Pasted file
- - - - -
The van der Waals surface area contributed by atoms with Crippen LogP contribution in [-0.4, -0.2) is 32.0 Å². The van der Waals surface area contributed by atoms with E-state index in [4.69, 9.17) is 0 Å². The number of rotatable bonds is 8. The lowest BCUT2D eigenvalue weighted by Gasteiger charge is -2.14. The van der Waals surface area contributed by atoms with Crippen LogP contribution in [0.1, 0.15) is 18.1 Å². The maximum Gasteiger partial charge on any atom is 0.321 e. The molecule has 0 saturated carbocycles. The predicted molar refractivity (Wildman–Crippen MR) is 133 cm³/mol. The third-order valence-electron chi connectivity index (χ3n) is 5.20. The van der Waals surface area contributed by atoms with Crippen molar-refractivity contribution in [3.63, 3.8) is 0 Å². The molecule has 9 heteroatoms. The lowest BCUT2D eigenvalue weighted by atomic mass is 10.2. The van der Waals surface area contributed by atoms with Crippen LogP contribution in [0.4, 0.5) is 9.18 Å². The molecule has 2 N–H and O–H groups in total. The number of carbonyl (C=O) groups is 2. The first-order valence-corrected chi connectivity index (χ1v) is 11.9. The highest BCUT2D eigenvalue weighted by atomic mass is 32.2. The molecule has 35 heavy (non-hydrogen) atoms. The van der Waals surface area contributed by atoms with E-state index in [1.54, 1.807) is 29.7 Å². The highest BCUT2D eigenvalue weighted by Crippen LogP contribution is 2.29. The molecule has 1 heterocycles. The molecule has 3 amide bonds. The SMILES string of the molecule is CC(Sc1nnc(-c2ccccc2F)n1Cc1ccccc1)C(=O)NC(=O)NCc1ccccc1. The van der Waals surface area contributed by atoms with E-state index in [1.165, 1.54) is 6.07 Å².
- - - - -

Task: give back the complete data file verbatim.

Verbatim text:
The van der Waals surface area contributed by atoms with Crippen LogP contribution in [-0.4, -0.2) is 32.0 Å². The van der Waals surface area contributed by atoms with E-state index in [4.69, 9.17) is 0 Å². The number of rotatable bonds is 8. The lowest BCUT2D eigenvalue weighted by Gasteiger charge is -2.14. The van der Waals surface area contributed by atoms with Crippen LogP contribution in [0.1, 0.15) is 18.1 Å². The maximum Gasteiger partial charge on any atom is 0.321 e. The molecule has 0 saturated carbocycles. The predicted molar refractivity (Wildman–Crippen MR) is 133 cm³/mol. The third-order valence-electron chi connectivity index (χ3n) is 5.20. The van der Waals surface area contributed by atoms with Crippen molar-refractivity contribution in [3.63, 3.8) is 0 Å². The molecule has 9 heteroatoms. The lowest BCUT2D eigenvalue weighted by atomic mass is 10.2. The van der Waals surface area contributed by atoms with Crippen LogP contribution in [0.4, 0.5) is 9.18 Å². The molecule has 2 N–H and O–H groups in total. The number of carbonyl (C=O) groups is 2. The first-order valence-corrected chi connectivity index (χ1v) is 11.9. The highest BCUT2D eigenvalue weighted by atomic mass is 32.2. The molecule has 35 heavy (non-hydrogen) atoms. The van der Waals surface area contributed by atoms with E-state index in [1.54, 1.807) is 29.7 Å². The highest BCUT2D eigenvalue weighted by Crippen LogP contribution is 2.29. The molecule has 1 heterocycles. The molecule has 3 amide bonds. The SMILES string of the molecule is CC(Sc1nnc(-c2ccccc2F)n1Cc1ccccc1)C(=O)NC(=O)NCc1ccccc1. The van der Waals surface area contributed by atoms with E-state index in [1.165, 1.54) is 6.07 Å².